New cabinets, more progressives, more hold-and-spin games, and much more on tap in the new year
By Frank Legato
As we have completed a year that was as unprecedented for the casino business as any other business in the U.S., we look forward to casinos reopening—a second time, in many cases—and returning to full capacity, and a more “normal” environment on the slot floor.
As we look at the trends likely to meet you when you return to your favorite slot machines in your favorite casino, the COVID-19 pandemic figures prominently in many. However, we’re also looking at trends in slot game design that have been building for years.
Here are 10 trends that will give you an idea what you’ll find when you return to casinos this year—hopefully, soon.
- Safe Returns
One thing you’ll notice immediately, particularly if you haven’t been to a casino in a while, is a collection of products to make sure you are socially distanced from your fellow players, at least as the COVID-19 virus persists. Plexiglas dividers, plenty of hand sanitizers and every other slot machine being disabled are factors you’ve gotten used to if you have visited casinos while capacity has been limited. On the horizon, however, are slot cabinets equipped with UVC lighting that automatically sanitizes all surfaces. It’s still in the experimental stage, but if this technology pans out this year, it will eliminate the need for all that hand sanitizer.
Social distancing will remain, but increasingly, it is being achieved by positioning slot machines in circular pods rather than disabled machines in a row. These pod configurations, which already were popular as casinos deployed fewer machines following the Great Recession, have one advantage beyond the roomy look they give a slot floor: It turns out that circular pods organically keep people six feet or more apart. Expect more of these configurations as casinos continue to reopen.
- Cashless Play Arrives
Suppliers of slot machines and systems have been aiming for years to move toward payment technology similar to what you’ll find in Star- bucks, Uber and other consumer businesses—in other words, eliminating cash from the equation. The casino business has been well behind other consumer-facing businesses in this respect, as cash has remained king on the gaming floor. Now, many people would rather not handle cash, for obvious reasons. The pandemic has accelerated the move toward cashless payment technology on the casino floor.
This year, expect to at least have the option of opening a digital wallet with your casino, or otherwise using your mobile phone to pay for slot play. You will still have the option to simply use the bill acceptor and redeem your cash-out tickets at a kiosk, but more and more casinos will be offering the contact-free option as well.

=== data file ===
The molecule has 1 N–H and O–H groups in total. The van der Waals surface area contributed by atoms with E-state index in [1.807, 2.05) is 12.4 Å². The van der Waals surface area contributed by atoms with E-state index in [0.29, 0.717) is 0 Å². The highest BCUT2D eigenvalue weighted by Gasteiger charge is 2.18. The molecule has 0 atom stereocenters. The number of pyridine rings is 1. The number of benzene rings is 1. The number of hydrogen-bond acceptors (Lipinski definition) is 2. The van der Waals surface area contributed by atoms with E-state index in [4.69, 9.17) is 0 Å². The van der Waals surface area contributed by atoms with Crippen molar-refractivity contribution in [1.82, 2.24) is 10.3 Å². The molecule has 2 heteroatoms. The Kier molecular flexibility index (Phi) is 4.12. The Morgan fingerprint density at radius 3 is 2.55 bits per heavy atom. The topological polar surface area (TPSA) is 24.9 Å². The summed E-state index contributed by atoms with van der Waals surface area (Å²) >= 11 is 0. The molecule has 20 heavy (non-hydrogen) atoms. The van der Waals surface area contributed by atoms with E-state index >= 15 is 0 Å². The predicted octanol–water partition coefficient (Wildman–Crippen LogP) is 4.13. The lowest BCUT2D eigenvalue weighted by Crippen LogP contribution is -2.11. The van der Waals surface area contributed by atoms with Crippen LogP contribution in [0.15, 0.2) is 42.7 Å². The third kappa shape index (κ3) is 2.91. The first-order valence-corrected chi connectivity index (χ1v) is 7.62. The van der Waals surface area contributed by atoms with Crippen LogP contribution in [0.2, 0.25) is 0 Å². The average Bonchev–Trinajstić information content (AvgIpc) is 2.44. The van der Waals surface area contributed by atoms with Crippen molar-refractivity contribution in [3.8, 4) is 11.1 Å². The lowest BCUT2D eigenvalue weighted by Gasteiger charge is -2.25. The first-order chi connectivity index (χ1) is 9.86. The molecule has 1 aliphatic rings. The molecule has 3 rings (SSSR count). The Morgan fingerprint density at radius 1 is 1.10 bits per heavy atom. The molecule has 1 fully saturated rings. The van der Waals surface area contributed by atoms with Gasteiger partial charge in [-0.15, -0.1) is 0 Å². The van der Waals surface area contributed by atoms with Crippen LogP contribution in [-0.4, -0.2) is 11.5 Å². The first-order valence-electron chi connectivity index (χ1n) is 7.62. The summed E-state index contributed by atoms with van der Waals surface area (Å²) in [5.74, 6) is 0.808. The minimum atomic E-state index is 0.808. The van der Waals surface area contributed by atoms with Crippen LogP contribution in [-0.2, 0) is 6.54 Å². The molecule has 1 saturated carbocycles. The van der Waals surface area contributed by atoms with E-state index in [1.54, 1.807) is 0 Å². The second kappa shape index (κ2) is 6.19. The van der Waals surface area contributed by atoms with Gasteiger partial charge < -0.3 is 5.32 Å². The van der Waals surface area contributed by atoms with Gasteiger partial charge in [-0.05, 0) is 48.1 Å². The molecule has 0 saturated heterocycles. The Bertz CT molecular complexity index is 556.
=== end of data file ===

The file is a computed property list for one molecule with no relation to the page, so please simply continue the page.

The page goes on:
- Lose the Club Card
Along the same lines as cashless play, more and more casinos are offering the option to use a smartphone to activate carded play on the slot machines. Plastic cards are not going away anytime soon, but don’t be surprised if your casino offers an app to activate “carded” play without having to mess with a player’s club card.
Most technology of this kind is coming from the major slot manufacturers that also provide the casino management systems that record carded play. With the new technology, you simply wave your smart- phone in the vicinity of the machine’s club card reader to activate your player’s club account. When you’re done playing, you simply leave the machine and the system automatically cards you out. Cool stuff!
- More New Cabinets
Every year for much of the past decade, the slot manufacturers have used the big fall trade show, Global Gaming Expo, to introduce a cavalcade of new slot cabinets. Last fall, even though the trade show was canceled, the slot-makers kept cranking out those new cabinets.
Most are launching the new form factors this year.
Watch for Aristocrat’s Neptune Double, an immersive new cabinet that is the sequel to the imposing Arc Double. IGT is launching the PeakSlant49 and PeakSlant42. Scientific Games is launching Kascada, the next generation of the popular TwinStar J43 cabinet. Konami is introducing three new cabinets in its Dimension series. Everi has the Empire Flex, AGS has the Orion Rise and Orion Portrait, and on and on. Most are launched with games designed specifically for the new cabinets, so expect a lot of new play experiences this year.
If imitation is the most sincere form of flattery, there’s a lot of flattering going on among slot manufacturers with respect to one type of game feature, the “hold-and-respin” game mechanic. Manufacturer after manufacturer is following the recipe first established by Aristocrat’s “Lightning Link” series with a variety of games including some form of the mechanic, in which coins or other icons with credit values land on the reels and hold in place for a set number of free respins, usually three. When another coin lands, the free-spin meter goes back to the beginning, and the feature continues until no spins remain (the player collects the accumulated value) or the entire reel array is filled up, often for the game’s top progressive jackpot.